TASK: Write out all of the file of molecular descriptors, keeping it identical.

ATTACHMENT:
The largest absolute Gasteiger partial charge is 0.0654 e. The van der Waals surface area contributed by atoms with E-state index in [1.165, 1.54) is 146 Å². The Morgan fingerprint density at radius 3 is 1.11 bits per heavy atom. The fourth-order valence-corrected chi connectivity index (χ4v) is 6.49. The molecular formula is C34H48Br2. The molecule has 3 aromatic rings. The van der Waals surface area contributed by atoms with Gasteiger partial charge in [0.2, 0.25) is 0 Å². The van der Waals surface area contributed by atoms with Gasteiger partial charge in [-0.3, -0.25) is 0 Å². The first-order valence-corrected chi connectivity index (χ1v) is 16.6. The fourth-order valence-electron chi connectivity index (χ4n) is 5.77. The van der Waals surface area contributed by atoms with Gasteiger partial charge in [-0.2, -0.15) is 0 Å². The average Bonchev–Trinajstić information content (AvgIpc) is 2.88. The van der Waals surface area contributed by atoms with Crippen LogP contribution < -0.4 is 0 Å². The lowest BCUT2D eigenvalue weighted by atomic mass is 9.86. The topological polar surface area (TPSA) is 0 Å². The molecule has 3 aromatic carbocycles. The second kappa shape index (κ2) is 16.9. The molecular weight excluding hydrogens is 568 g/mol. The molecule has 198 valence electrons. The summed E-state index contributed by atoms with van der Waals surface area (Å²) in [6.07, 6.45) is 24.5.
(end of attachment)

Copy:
The largest absolute Gasteiger partial charge is 0.0654 e. The van der Waals surface area contributed by atoms with E-state index in [1.165, 1.54) is 146 Å². The Morgan fingerprint density at radius 3 is 1.11 bits per heavy atom. The fourth-order valence-corrected chi connectivity index (χ4v) is 6.49. The molecular formula is C34H48Br2. The molecule has 3 aromatic rings. The van der Waals surface area contributed by atoms with Gasteiger partial charge in [0.2, 0.25) is 0 Å². The van der Waals surface area contributed by atoms with Gasteiger partial charge in [-0.3, -0.25) is 0 Å². The first-order valence-corrected chi connectivity index (χ1v) is 16.6. The fourth-order valence-electron chi connectivity index (χ4n) is 5.77. The van der Waals surface area contributed by atoms with Gasteiger partial charge in [-0.2, -0.15) is 0 Å². The average Bonchev–Trinajstić information content (AvgIpc) is 2.88. The van der Waals surface area contributed by atoms with Crippen LogP contribution < -0.4 is 0 Å². The lowest BCUT2D eigenvalue weighted by atomic mass is 9.86. The topological polar surface area (TPSA) is 0 Å². The molecule has 3 aromatic carbocycles. The second kappa shape index (κ2) is 16.9. The molecular weight excluding hydrogens is 568 g/mol. The molecule has 198 valence electrons. The summed E-state index contributed by atoms with van der Waals surface area (Å²) in [6.07, 6.45) is 24.5.